When it comes to marketing – both for CharTec and our members – we’re big on marketing tracks.  In fact, we usually have multiple marketing tracks running in one year, with each track serving different purposes, at different times, for different audiences.

But what is a marketing track and how can you create one?  It’s simple really.  Here’s what you should know.

This isn’t the only content you should be pushing out.  Learn how to build a comprehensive content strategy for your business.

How should a marketing track be structured?

Our traditional marketing track incorporates a variety of touches.  These touches are merely pieces (like postcards, emails, promo items, letters, and follow-up calls) that “touch” the lead on a consistent basis for a predetermined amount of time.  For example, if you have a 30-day track, your content might be structured like this:



Basically, this means that on the first day (which is really day 0), the lead will receive an email, and then five days later, that same lead will receive a follow-up call.  With this structure, the lead should receive one email every week and a half and a follow up call both at the beginning and end of the track.  Halfway through the track, a postcard is sent out, and the lead should receive it in conjunction with another touch.

What is the purpose behind a marketing track?

Take another look at the previous structure, and notice how the lead receives a piece of marketing content nearly once a week – but it’s not all going straight to their inbox or directly into their mailbox.  Even if they don’t open your emails, there’s still a chance they might pick up a phone call, listen to a voicemail, or read a physical mailer.  In other words, this type of marketing strategy hits a prospect from many different angles, at different times, over and over again.  It builds up your brand, and ensures that your business is always top of mind.

What types of tracks are there?

There are a variety of reasons to implement a marketing track, and the structure and style of the content should change depending on the given reason behind the track.  For example, the 30-day track shown earlier pushes out four emails, two calls, and one postcard – which is quite a bit of material in such a short amount of time.  This means that this style track would most likely be used for an event such as a Lunch & Learn.  Events typically can’t be pushed too far in advance and often rely on more aggressive marketing tactics.

Besides pushing an event, you probably want to push a specific product or your business as a whole.  On top of that, you’re marketing (or should be marketing) to a handful of groups – cold leads, hot leads, weird leads that may not be leads at all, current clients, lost clients… In other words, these groups are all in different situations.  They may already know who you are.  They may not.  They may already use your products.  They may not.  They may have another provider.  They may not.  To solve this, we strategically structure, write, and push out our content.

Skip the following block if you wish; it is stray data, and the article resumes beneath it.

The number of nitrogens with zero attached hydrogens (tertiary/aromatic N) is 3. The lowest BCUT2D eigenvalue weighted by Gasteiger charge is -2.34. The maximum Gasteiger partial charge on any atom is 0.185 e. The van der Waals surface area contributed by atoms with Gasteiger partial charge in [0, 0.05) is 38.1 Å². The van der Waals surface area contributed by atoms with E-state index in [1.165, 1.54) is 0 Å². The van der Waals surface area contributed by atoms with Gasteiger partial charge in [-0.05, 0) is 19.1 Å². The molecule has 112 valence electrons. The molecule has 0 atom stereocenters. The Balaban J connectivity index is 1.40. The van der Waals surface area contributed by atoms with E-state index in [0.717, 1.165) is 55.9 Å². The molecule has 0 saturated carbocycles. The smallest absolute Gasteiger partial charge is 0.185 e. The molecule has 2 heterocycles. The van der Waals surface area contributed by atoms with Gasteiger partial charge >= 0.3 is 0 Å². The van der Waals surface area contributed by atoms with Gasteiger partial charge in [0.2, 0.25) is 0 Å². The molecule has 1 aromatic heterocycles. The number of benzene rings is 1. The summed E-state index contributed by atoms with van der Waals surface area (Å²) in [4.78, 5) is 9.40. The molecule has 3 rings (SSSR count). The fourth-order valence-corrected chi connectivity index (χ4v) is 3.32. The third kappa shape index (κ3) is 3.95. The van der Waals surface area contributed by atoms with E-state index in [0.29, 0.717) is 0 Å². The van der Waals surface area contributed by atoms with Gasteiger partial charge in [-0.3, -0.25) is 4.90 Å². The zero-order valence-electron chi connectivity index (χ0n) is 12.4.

Struggling to attract more leads? Here are a few basic ideas for you.

For example, cold leads who aren’t familiar with our business or product lineup are put onto a 365-day track.  This track usually contains 5-6 postcards, 10-12 emails, and 8-10 follow-up calls, and this content is spaced out for an entire year.  These leads will receive an average of 2-3 touches a month, and the content is designed to introduce our business, build up our credibility, and explain what problems we can solve.

However, if these leads are considerably warmer – more targeted, and they’ve expressed interest in the past – they might go onto a 90-day track.  This track would be centered around one specific product and would really focus on pain points.  We skip the “who we are” part and immediately delve into “what we can do.”

How should these be written?

It’s important to remember that these tracks are pushed out to a specific audience for a specific purpose.  The way you write your emails and create your corresponding marketing material should change based on these two factors.

For instance, a strong call to action on a colder track might not make sense, but it will definitely make sense on an event track.  And again, an email explaining how you provide outstanding customer service and how your solutions differ from the competition doesn’t belong on a shorter track pushed out to hot leads; however, it does belong on a longer track pushed out to former clients.

When it comes to creating and pushing out marketing tracks, there are a few things to keep in mind:

  • Consistency – push out material on a consistent basis
  • Variety – push out material through a variety of methods
  • Strategic – push out material in a strategic fashion

If you have any more questions regarding marketing tracks, shoot us an email.  We’d be happy to answer your questions.